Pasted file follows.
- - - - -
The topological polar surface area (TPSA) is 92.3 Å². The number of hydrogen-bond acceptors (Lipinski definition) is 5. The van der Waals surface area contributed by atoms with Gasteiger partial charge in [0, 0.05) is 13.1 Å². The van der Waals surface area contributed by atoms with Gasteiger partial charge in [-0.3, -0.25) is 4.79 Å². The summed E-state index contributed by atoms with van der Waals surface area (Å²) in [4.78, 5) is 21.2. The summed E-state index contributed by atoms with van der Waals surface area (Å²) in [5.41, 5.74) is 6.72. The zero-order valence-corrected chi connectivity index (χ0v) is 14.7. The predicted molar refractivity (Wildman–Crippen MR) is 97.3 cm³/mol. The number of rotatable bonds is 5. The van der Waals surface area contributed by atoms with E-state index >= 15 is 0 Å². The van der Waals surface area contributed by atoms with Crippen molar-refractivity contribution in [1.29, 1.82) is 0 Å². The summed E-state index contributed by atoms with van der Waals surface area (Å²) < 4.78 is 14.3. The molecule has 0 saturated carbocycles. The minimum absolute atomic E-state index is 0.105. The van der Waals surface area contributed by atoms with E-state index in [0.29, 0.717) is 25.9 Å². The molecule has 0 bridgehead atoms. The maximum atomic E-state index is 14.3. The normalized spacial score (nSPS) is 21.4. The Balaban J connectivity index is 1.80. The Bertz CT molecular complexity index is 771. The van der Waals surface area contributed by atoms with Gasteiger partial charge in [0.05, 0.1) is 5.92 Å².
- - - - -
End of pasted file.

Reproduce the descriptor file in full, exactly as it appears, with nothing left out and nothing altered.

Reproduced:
The topological polar surface area (TPSA) is 92.3 Å². The number of hydrogen-bond acceptors (Lipinski definition) is 5. The van der Waals surface area contributed by atoms with Gasteiger partial charge in [0, 0.05) is 13.1 Å². The van der Waals surface area contributed by atoms with Gasteiger partial charge in [-0.3, -0.25) is 4.79 Å². The summed E-state index contributed by atoms with van der Waals surface area (Å²) in [4.78, 5) is 21.2. The summed E-state index contributed by atoms with van der Waals surface area (Å²) in [5.41, 5.74) is 6.72. The zero-order valence-corrected chi connectivity index (χ0v) is 14.7. The predicted molar refractivity (Wildman–Crippen MR) is 97.3 cm³/mol. The number of rotatable bonds is 5. The van der Waals surface area contributed by atoms with E-state index >= 15 is 0 Å². The van der Waals surface area contributed by atoms with Crippen molar-refractivity contribution in [1.29, 1.82) is 0 Å². The summed E-state index contributed by atoms with van der Waals surface area (Å²) < 4.78 is 14.3. The molecule has 0 saturated carbocycles. The minimum absolute atomic E-state index is 0.105. The van der Waals surface area contributed by atoms with E-state index in [0.29, 0.717) is 25.9 Å². The molecule has 0 bridgehead atoms. The maximum atomic E-state index is 14.3. The normalized spacial score (nSPS) is 21.4. The Balaban J connectivity index is 1.80. The Bertz CT molecular complexity index is 771. The van der Waals surface area contributed by atoms with Gasteiger partial charge in [0.05, 0.1) is 5.92 Å².